VISD Staff Development Opportunities in Region 11
Date Workshop Title Audience
2/12/2003 Humanities Bridge Social Studies and Language Arts Connection High School and Middle School
2/12/2003 Preparing for TAKS Math, Grades 9-11 High School
2/15/2003 TI-83 Plus Graphing Calculator for Intermediate Users High School and Middle School
2/17/2003 Challenging Your Students with Math Resources on the Internet Secondary and Elementary
2/17/2003 Soaring to Success on the Elementary Science TAKS Elementary
2/18/2003 Preparing for the TAKS in Social Studies, Tenth Grade High School
2/18/2003 RETN Teleconference School Health Advisory Council Update All Level
2/18/2003 Bilingual/ESL Program Design All Level
2/19/2003 Assessing Effectively to Improve Student Performance on Math TAKS Elementary
2/24/2003 Brainstorm, Plan, Organize, Inspire, Create and Problem Solve with Inspiration All Level
2/25/2003 Geometry: Teaching, Learning and Assessing for TAKS High School
2/25/2003 ESL Strategies for Secondary Classrooms Secondary
2/26/2003 Soaring to Success on Secondary Science TAKS Secondary
3/01/2003 A Beginner’s Approach to the TI-83 Graphing Calculator High School and Middle School
3/03/2003 Preparing for TAKS Math, Grades 9-11 Secondary
3/03/2003 Partners in Literacy – Training of Trainers Primary 3/20/03
3/20/2003 Impacting Language Arts and Gifted Students with KidPix Elementary, Middle School and Tech
3/25/2003 ESL Strategies for Elementary Classroom Elementary
4/01/2003 Critical Issues in Science All Levels
4/02/2003 Building Connections in Language Arts and Social Studies (Sheltered Instruction) High School
4/02/2003 Effective Writing for All Students All Levels
4/02/2003 Science TEXTEAMS and Beyond for Grades PreK-2 Para/Pre-K/K
4/03/2003 Educating Everybody’s Children: Teaching Strategies for ESL Students All Levels
4/08/2003 Great Explorations in Math and Science – GEMS Primary, Elementary and Middle School
4/15/2003 Building a Foundation: Elementary Social Studies TAKS Elementary
4/15/2003 Preparing Students for Nontraditional Careers High Schools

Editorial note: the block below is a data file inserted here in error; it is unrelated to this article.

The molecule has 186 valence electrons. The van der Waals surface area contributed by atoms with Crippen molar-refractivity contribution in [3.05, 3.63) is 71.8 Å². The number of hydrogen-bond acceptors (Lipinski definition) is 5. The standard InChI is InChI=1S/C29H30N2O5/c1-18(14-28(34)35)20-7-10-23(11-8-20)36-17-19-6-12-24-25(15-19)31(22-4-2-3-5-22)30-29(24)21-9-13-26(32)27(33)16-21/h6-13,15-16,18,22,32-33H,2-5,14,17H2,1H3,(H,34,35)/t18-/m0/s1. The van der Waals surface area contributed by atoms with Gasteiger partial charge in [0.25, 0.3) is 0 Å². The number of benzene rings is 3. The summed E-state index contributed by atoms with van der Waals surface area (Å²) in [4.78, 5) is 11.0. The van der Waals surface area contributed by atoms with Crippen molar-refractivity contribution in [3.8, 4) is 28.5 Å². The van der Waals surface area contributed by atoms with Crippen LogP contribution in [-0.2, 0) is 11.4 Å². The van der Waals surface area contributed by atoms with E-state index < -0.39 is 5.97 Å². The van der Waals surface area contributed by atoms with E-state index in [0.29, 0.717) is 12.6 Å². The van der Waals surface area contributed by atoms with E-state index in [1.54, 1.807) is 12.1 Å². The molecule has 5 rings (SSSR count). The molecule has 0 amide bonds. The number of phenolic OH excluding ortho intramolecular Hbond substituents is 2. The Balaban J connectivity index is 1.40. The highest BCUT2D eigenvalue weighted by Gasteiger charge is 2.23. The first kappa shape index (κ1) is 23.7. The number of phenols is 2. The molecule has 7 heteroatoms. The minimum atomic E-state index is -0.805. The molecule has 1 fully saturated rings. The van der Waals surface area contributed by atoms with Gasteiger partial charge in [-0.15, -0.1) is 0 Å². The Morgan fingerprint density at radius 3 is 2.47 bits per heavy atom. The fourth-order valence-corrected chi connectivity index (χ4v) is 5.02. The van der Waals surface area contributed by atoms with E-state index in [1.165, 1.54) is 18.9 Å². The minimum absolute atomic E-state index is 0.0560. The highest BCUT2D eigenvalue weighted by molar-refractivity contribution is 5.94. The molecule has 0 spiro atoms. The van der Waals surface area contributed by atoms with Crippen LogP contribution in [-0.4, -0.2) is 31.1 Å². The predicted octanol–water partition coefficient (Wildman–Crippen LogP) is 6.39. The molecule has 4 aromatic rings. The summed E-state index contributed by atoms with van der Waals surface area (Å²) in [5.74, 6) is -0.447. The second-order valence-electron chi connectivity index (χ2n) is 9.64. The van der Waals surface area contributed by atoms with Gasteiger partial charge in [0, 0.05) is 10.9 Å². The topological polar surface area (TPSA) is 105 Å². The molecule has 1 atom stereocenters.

4/22/2003 TEKS-Based Writing in the Primary Classroom Primary
5/08/2003 RETN Migrant Summer School Teachers Planning Meeting All Levels
6/03/2003 ESL Strategies of Monolingual English Speaking Special Education Teachers PK-5
Source: VISD, Office of Coordinator of Curriculum and Special Programs.

Exhibit 3-19 provides the Teacher Preparation Program Training Schedule.

Exhibit 3-19
Teacher Preparation Training Program by Region 11
2002-03 and 2003-04
Date Topic
May 6, 2003 Orientation
May 6 – June 9, 2003 Online Training and Homework (Background Information)
June 9, 2003 Child Development and Diversity
June 10, 2003 Special Populations I
June 11, 2003 Special Populations II
June 12, 2003 TEKS Organization and Structure
June 16, 2003 Content Area – English Language Arts
June 17, 2003 Content Area – English Language Arts
June 18, 2003 Content Area – Math
June 19, 2003 Content Area – Science
June 23, 2003 Content Area – Social Studies
June 24, 2003 Overview of State Assessment
June 25, 2003 Instructional Technology I
June 26, 2003 Instructional Technology II
June 27 – July 7, 2003 No Classes – Book Study
July 7, 2003 Classroom Assessment and Parent Conferences
July 8, 2003 Lesson Planning – Lesson Presentations
July 9, 2003 Classroom Management
July 10, 2003 Legal Issues and General Meeting
August 23, 2003 Tools for Beginning Teachers
September 13, 2003 Classroom Management Revisited Instructional Strategies
September 27, 2003 PPR Review
October 18, 2003 Effective Questioning Strategies
January 24, 2004 Inclusion
Source: Region 11.

In addition to the staff development opportunities offered at Region 11, VISD provides gifted and talented (G/T) program staff development during a week-long G/T Academy in the summer through a consortium with Regions 10 and 11. The service centers also offer an extensive G/T program in-service throughout the fall. Additional programs are offered onsite at the campuses throughout the year.

The Texas Center for Educational Research published The Cost of Teacher Turnover in November 2000. The report states that “providing time and financial support to teachers to earn master certification and other advanced certifications can pay off in reduced attrition from teaching as well as improved instruction and student performance.” The report concludes that teacher turnover results in high costs to districts and that policymakers and administrators must evaluate how to support teachers and implement strategies to retain qualified teachers. VISD has provided staff development opportunities for alternative certification and advanced certification programs in an effort to retain qualified teachers.


VISD offers a comprehensive staff development program that facilitates alternative certification program completion requirements for degreed non-certified professionals.